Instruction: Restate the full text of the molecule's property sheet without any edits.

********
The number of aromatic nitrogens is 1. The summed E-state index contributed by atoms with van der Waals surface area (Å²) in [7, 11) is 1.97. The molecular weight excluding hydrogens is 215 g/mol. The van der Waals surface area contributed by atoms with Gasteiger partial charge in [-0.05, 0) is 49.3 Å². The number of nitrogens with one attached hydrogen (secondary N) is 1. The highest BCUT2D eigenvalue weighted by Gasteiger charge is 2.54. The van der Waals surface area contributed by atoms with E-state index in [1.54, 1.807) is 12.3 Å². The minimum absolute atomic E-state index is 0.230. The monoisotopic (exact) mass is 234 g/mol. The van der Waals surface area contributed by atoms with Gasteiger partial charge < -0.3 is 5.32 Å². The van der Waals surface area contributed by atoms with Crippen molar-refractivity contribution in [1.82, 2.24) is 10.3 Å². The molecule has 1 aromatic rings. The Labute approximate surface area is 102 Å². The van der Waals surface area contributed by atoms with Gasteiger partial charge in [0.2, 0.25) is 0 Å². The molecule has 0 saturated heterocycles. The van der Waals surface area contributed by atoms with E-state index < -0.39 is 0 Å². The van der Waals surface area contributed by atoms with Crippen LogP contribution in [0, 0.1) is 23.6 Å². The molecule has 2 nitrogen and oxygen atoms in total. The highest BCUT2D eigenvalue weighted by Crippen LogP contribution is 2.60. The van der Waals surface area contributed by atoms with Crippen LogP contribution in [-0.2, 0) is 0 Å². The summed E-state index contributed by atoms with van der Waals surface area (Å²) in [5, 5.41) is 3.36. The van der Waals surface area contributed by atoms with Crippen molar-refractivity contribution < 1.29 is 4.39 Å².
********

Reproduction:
The number of aromatic nitrogens is 1. The summed E-state index contributed by atoms with van der Waals surface area (Å²) in [7, 11) is 1.97. The molecular weight excluding hydrogens is 215 g/mol. The van der Waals surface area contributed by atoms with Gasteiger partial charge in [-0.05, 0) is 49.3 Å². The number of nitrogens with one attached hydrogen (secondary N) is 1. The highest BCUT2D eigenvalue weighted by Gasteiger charge is 2.54. The van der Waals surface area contributed by atoms with E-state index in [1.54, 1.807) is 12.3 Å². The minimum absolute atomic E-state index is 0.230. The monoisotopic (exact) mass is 234 g/mol. The van der Waals surface area contributed by atoms with Gasteiger partial charge < -0.3 is 5.32 Å². The van der Waals surface area contributed by atoms with Crippen molar-refractivity contribution in [1.82, 2.24) is 10.3 Å². The molecule has 1 aromatic rings. The Labute approximate surface area is 102 Å². The van der Waals surface area contributed by atoms with Gasteiger partial charge in [0.2, 0.25) is 0 Å². The molecule has 0 saturated heterocycles. The van der Waals surface area contributed by atoms with E-state index < -0.39 is 0 Å². The van der Waals surface area contributed by atoms with Crippen LogP contribution in [0, 0.1) is 23.6 Å². The molecule has 2 nitrogen and oxygen atoms in total. The highest BCUT2D eigenvalue weighted by Crippen LogP contribution is 2.60. The van der Waals surface area contributed by atoms with Crippen LogP contribution in [-0.2, 0) is 0 Å². The summed E-state index contributed by atoms with van der Waals surface area (Å²) in [5, 5.41) is 3.36. The van der Waals surface area contributed by atoms with Crippen molar-refractivity contribution < 1.29 is 4.39 Å².